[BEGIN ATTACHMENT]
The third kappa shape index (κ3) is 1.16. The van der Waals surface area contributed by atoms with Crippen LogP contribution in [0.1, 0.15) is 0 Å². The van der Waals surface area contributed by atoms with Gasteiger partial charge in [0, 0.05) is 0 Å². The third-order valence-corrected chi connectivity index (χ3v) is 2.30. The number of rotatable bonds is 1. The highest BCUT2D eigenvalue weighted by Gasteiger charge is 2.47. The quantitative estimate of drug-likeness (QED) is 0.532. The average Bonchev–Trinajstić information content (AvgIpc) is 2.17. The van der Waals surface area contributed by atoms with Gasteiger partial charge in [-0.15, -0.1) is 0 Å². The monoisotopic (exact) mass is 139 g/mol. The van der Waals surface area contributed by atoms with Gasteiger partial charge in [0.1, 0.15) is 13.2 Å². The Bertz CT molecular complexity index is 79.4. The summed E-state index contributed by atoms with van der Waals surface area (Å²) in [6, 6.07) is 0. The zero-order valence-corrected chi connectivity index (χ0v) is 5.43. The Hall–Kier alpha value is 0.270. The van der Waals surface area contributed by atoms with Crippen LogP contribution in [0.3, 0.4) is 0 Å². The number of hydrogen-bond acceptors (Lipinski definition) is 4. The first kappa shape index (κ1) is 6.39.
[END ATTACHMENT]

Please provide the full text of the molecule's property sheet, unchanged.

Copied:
The third kappa shape index (κ3) is 1.16. The van der Waals surface area contributed by atoms with Crippen LogP contribution in [0.1, 0.15) is 0 Å². The van der Waals surface area contributed by atoms with Gasteiger partial charge in [0, 0.05) is 0 Å². The third-order valence-corrected chi connectivity index (χ3v) is 2.30. The number of rotatable bonds is 1. The highest BCUT2D eigenvalue weighted by Gasteiger charge is 2.47. The quantitative estimate of drug-likeness (QED) is 0.532. The average Bonchev–Trinajstić information content (AvgIpc) is 2.17. The van der Waals surface area contributed by atoms with Gasteiger partial charge in [-0.15, -0.1) is 0 Å². The monoisotopic (exact) mass is 139 g/mol. The van der Waals surface area contributed by atoms with Gasteiger partial charge in [0.1, 0.15) is 13.2 Å². The Bertz CT molecular complexity index is 79.4. The summed E-state index contributed by atoms with van der Waals surface area (Å²) in [6, 6.07) is 0. The zero-order valence-corrected chi connectivity index (χ0v) is 5.43. The Hall–Kier alpha value is 0.270. The van der Waals surface area contributed by atoms with Crippen LogP contribution in [0.3, 0.4) is 0 Å². The number of hydrogen-bond acceptors (Lipinski definition) is 4. The first kappa shape index (κ1) is 6.39.